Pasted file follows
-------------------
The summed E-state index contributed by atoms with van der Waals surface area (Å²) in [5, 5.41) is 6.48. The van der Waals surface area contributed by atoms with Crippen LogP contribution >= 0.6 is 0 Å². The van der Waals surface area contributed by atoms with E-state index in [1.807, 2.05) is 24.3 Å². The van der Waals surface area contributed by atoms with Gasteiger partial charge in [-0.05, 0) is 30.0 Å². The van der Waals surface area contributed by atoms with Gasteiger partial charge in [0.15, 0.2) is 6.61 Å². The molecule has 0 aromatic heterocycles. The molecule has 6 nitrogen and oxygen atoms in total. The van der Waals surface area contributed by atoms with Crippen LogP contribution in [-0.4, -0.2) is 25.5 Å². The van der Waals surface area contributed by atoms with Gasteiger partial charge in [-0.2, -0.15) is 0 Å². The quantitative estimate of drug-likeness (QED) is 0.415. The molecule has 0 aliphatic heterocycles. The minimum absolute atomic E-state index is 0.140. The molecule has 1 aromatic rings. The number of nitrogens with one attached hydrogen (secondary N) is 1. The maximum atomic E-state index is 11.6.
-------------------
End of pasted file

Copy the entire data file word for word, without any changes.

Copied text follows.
The summed E-state index contributed by atoms with van der Waals surface area (Å²) in [5, 5.41) is 6.48. The van der Waals surface area contributed by atoms with Crippen LogP contribution >= 0.6 is 0 Å². The van der Waals surface area contributed by atoms with E-state index in [1.807, 2.05) is 24.3 Å². The van der Waals surface area contributed by atoms with Gasteiger partial charge in [-0.05, 0) is 30.0 Å². The van der Waals surface area contributed by atoms with Gasteiger partial charge in [0.15, 0.2) is 6.61 Å². The molecule has 0 aromatic heterocycles. The molecule has 6 nitrogen and oxygen atoms in total. The van der Waals surface area contributed by atoms with Crippen LogP contribution in [-0.4, -0.2) is 25.5 Å². The van der Waals surface area contributed by atoms with Gasteiger partial charge in [-0.2, -0.15) is 0 Å². The quantitative estimate of drug-likeness (QED) is 0.415. The molecule has 0 aliphatic heterocycles. The minimum absolute atomic E-state index is 0.140. The molecule has 1 aromatic rings. The number of nitrogens with one attached hydrogen (secondary N) is 1. The maximum atomic E-state index is 11.6.